It's been eight years since Air France flew from Paris to Tehran, and reinstating the route is causing some problems with the airline's female crew, who are demanding the right to refuse to fly to Tehran, if they are forced to wear Islamic covering (a hijab) and modify their public behavior. These demands have reopened discussions about mandatory hijabs inside and outside Iran.
Talking to French Radio RFI, union representative Françoise Redolfi insisted that the women should have a right to refuse to work the Paris-Tehran route:
We are forced to wear ostentatious religious signs. This choice should be left to the women. They should have a right to say whether they do or do not want to fly this route.
Ultimately, the Air France crew did receive permission to turn down assignments to Iran because of the hijab requirement.
Taking Off Without a Headscarf
In solidarity with the Air France flight attendants and women in Iran, My Stealthy Freedom has launched a campaign asking foreign women visiting Iran to remove their headscarves and share photographs of the act. And the submissions have been rolling in.
My Stealthy Freedom was launched by Iranian journalist Masih Alinejad. She calls it a “movement,” writing:
This page does not belong to any political group and the initiative reflects the concerns of Iranian women, who face legal and social restrictions.
All of the photos and captions posted have been sent by women from all over Iran and this is a site dedicated to Iranian women inside the country who want to share their “stealthily” taken photos without the veil.
While the Air France flight attendants’ protest had to compete on social media with the release of the first of the “Panama Papers,” the story did gain some attention online.
Middle East analyst and commentator Holly Dagres tweeted a picture taken in 2004 of Air France staff in hijabs.
— Holly Dagres (@hdagres) April 4, 2016
Freelance journalist Ali Alimadadi speculated that the Paris-Tehran line was doomed if women refused to wear a scarf and slacks.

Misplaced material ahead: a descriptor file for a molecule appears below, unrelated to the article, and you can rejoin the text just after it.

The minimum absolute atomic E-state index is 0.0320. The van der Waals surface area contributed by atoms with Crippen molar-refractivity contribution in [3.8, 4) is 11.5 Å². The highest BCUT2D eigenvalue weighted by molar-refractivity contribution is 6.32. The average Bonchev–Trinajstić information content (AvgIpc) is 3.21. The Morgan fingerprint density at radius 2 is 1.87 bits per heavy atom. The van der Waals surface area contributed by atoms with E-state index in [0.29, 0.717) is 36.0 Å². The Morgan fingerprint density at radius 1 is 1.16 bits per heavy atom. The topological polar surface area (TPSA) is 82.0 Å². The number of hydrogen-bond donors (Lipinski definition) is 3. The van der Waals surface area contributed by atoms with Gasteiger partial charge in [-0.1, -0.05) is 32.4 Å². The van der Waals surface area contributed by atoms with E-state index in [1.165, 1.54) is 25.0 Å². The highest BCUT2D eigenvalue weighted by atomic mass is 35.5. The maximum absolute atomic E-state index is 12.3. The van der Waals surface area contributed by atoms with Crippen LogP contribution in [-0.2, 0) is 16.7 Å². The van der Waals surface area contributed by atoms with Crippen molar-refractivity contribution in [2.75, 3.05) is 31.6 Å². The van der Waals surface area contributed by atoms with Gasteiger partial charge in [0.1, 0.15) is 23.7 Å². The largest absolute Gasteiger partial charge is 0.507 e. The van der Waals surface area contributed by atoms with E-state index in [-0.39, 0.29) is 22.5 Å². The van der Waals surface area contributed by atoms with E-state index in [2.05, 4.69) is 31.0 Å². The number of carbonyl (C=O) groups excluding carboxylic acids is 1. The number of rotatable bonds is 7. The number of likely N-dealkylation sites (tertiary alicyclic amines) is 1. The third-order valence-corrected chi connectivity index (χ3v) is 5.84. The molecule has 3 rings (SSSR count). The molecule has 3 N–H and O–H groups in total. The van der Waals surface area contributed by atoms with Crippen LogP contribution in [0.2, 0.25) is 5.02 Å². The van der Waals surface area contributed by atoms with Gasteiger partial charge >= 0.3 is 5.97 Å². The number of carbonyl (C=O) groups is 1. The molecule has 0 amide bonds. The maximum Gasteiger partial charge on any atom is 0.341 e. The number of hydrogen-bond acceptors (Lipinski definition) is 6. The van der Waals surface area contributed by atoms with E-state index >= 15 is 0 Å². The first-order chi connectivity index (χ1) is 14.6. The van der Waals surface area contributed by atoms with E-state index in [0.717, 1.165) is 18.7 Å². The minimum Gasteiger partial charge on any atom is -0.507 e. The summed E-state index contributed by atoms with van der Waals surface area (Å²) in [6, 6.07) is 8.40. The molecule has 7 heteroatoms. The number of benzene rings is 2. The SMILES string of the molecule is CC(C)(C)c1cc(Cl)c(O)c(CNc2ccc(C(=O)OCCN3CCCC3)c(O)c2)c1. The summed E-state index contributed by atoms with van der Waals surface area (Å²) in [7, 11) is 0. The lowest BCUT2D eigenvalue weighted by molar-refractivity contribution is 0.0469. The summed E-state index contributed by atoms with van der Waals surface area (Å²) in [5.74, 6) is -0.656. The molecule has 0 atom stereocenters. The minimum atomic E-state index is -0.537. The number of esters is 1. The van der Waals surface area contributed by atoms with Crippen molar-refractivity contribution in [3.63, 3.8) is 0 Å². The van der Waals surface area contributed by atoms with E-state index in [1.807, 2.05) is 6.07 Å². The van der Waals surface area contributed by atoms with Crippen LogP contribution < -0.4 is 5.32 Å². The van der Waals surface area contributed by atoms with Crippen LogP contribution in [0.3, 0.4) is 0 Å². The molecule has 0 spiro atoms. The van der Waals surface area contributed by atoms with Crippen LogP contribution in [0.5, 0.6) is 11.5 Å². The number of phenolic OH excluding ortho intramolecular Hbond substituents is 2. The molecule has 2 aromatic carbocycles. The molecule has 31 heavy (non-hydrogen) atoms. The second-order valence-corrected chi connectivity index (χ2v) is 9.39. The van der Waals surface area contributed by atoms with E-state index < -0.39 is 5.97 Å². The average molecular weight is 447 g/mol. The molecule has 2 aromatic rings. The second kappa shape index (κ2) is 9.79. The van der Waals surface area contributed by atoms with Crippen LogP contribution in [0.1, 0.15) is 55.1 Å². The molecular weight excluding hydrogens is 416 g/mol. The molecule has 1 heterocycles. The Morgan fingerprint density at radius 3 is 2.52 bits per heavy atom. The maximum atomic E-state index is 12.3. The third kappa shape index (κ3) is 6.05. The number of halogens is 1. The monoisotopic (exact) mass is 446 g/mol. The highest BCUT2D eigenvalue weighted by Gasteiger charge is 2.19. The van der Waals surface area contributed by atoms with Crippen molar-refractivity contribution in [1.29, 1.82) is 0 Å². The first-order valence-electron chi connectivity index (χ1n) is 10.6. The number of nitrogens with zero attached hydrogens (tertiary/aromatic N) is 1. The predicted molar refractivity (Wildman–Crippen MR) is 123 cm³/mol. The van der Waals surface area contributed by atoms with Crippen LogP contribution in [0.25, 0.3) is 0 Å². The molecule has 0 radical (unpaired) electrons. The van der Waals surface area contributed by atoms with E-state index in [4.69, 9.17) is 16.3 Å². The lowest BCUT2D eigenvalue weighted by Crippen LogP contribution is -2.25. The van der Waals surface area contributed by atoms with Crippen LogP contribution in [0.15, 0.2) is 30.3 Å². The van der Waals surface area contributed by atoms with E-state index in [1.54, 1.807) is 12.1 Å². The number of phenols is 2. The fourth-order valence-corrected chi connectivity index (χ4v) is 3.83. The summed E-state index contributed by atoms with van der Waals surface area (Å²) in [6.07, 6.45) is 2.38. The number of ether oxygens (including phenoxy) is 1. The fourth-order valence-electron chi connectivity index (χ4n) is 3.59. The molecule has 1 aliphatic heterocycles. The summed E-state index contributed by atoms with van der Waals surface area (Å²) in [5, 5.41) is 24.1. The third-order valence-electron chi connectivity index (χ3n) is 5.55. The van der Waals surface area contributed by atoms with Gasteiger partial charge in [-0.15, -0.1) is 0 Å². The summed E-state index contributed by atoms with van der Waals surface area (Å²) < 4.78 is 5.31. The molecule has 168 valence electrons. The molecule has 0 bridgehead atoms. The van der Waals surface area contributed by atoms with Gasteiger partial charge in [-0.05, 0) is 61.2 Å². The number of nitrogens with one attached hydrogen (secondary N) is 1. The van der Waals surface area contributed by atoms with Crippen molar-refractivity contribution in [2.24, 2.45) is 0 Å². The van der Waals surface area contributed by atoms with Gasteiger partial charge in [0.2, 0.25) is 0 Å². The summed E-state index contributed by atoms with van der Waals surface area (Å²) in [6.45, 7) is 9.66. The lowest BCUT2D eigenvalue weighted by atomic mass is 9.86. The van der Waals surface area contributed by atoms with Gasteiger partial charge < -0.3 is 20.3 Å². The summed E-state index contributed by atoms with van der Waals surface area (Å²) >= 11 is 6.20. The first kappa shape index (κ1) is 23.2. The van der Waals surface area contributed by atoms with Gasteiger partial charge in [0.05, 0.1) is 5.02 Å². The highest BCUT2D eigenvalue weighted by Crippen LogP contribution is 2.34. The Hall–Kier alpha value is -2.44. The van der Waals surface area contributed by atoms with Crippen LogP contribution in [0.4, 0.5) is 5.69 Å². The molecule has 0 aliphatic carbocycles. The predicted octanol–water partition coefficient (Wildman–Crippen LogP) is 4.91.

— Ali Alimadadi (@alialimadadi110) April 2, 2016
Internet users widely shared Sharokh Haydari's cartoon of an Air France plane wearing a headscarf.
— Tavaana توانا (@Tavaana) April 5, 2016
Mr. Tickle wondered if a cardboard Ayatollah Khomeini would be the next requirement for the Air France crew. His tweet included a photograph taken at an event marking the anniversary of Khomeini's arrival in Iran.
I wonder if Air France stewardesses will be required to disembark with cardboard Ayatollah Khomeini cut-out 2? 😛https://t.co/huAmokvOWJ
— Mr. Tickle (@MrTickle3) April 3, 2016
Did I Hear That Correctly?
The award for cultural insensitivity likely goes to the French Minister for Women’s Rights and Families Laurence Rossignol. When asked about Muslim women who choose to wear hijabs, Rossignol replie, “Of course there are women who choose it…There were American negroes who were in favor of slavery.”
On Slate, Christina Cauterucci writes:
Now that the dispute between Air France and its female flight attendants has been settled, French lawmakers should take note of its implications. In the days after Air France announced its Tehran dress code, one flight attendant’s union contacted France’s minister for women’s rights and families, Laurence Rossignol, seeking support for their protest of the headscarf policy. Rossignol recently likened Muslim women who wear headscarves or veils to “American negroes who were in favor of slavery.” If she and other women’s rights advocates are so repelled by the idea of non-Muslim French women being forced to don a headscarf in an Islamic nation, they’d be wise to imagine how Muslim women feel when France forces them to take theirs off.
It's worth noting, however, that the Air France crew is not solely opposed to forced hijabs. They are also opposed to the demand that they change their behavior. In a message posted on My Stealthy Freedom, a member of the Air France crew wrote:
AF female flight crew are upset about being imposed a certain uniform on board (no dresses just pants and a tunic) and about having to wear a veil once in Iran as well as not being allowed to smoke and associate with male crew members in a familiar way. No woman should should be told how to dress or how to behave.
When in Rome…
On My Stealthy Freedom and other social media sites, many are commenting about the double standard expected by the Iranian government. Female leaders and diplomats visiting Iran are forced to wear a headscarf. Yet, Iranian leaders and diplomats in the West demand that the events they attend be free of alcohol and refuse to shake hands with women.
A Reaction From Your Friendly Author
I am not a neutral observer on this topic. After living in Iran for four years, I came to two conclusions. One, I would do everything possible to avoid being forced to wear a hijab again. Two, I would never ask anyone to remove theirs.
In an essay I wrote for Tehran Bureau, I recounted how my sister-in-law defended me to Iran's morality police:
In the streets, my sisters-in-law applauded each breach of hijab. The most observant among them, Forough, applauded the loudest. When a woman approached us to reproach me for my slack covering, Forough said to her, “When I go visit her no one asks me to take my scarf off. I’m not asking her to fix hers.”